[thelist] PHP Perl Apache security

Keith cache at dowebscentral.com
Sun Jul 20 15:37:59 CDT 2003

At 09:14 AM Sunday 7/20/2003, you wrote:

>should be aware of this. As a hosting provider, you might do well to make
>that clear, and use the opportunity to upsell them to dedicated (most hosts

Good point. Actually we are not the hosting company - we provide a server 
app for hosting companies and we are insisting on a secure environment. The 
host provider with 15,000 is the biggest, but overall we have over 50K 
domains to consider on god knows how many servers, with a half a dozen host 
providers - and counting. We were flabbergasted to find that 6 out of 9 
Apache hosting companies we've dealt with have the Perl/PHP vulnerability I 
described, and didn't know it. So far they all want to get hardened, so we 
are looking for the most painless way to do it - painless for the end-user 
and the hosts.

>true - but not prohibitively so. I use a certain undisclosed Vhost that uses
>this strategy, and while I have no idea what the hardware etc. is,
>performance is very good. and again, if you want great performance, you

Good point also. But we have no control over the hardware. The 15,000 
client host estimates they will need to move hundreds of domains off to new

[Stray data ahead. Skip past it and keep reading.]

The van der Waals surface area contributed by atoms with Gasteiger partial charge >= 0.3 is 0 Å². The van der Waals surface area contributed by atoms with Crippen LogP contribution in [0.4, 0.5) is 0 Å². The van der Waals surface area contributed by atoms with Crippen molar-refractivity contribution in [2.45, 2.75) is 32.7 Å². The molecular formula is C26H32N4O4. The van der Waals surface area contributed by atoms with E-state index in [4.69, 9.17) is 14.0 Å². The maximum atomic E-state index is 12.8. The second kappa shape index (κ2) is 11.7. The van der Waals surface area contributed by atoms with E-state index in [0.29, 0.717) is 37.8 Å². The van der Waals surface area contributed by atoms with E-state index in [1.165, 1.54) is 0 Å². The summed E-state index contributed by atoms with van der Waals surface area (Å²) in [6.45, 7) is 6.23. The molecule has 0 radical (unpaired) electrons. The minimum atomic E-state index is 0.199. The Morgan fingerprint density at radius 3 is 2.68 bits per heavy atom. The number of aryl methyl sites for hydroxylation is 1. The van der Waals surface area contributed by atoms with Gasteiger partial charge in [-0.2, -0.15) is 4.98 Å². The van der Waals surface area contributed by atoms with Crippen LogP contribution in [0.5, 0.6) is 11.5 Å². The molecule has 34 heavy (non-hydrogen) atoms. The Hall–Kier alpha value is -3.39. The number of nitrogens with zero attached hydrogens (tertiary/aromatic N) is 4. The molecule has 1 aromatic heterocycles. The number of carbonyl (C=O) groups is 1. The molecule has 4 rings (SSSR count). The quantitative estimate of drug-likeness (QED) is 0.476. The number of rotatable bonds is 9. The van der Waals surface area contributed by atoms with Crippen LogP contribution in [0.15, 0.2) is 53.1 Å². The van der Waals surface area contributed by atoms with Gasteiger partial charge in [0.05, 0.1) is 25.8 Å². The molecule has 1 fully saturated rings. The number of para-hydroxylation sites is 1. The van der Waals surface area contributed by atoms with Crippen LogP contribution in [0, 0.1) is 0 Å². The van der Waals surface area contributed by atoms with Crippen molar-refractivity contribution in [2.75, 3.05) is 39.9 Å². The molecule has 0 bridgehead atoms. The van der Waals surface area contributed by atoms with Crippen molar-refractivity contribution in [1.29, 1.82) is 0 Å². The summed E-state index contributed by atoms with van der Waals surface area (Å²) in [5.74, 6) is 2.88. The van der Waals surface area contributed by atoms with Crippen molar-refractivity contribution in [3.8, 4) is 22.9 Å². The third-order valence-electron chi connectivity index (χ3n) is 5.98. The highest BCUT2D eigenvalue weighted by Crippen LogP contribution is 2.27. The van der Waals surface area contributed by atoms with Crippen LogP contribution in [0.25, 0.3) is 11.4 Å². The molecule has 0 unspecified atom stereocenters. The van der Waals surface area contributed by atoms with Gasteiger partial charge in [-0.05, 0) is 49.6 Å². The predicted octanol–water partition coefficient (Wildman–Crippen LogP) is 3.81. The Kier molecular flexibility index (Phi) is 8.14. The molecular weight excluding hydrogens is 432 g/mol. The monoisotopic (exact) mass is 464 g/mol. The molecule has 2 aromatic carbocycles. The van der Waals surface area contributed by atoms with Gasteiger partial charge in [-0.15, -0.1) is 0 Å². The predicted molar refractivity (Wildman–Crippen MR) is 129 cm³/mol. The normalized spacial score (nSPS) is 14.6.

servers to guarantee the same per domain load that they now have if they 
switch from Apache module to CGI.

>     AddType  application/x-httpd-php .php
>     Action application/x-httpd-php /cgi-bin/php
>inside the <VirtualHost> section.

Ahhh... Yeah, I've seen that but I think I failed to connect the dots. I'll 
try it. Our biggest host is leaning toward the CGI method but that shebang 
line scares them because it requires the client to do something that many 
will balk at or botch. THANKS for pointing that out!!!

>the bonus advantage with this method: users can have their own php.ini 
>files -
>and their own version of php! Just complile php as CGI, point the
>configuration directive for the php.ini location to their working dir, put
>the binary in their cgi-bin... (well, ok, times 15,000...)

:-) right. I think we'll leave that call up to the hosting provider....

>So, I vote for this method. In fact, as a customer I prefer it too, as 
>long as
>the performance is ok. No more security problems, all files are owned by user

We'll see what the performance penalty is. PHP claims it's significant, but 
then they are more concerned with selling speed than security.


cache at dowebscentral.com

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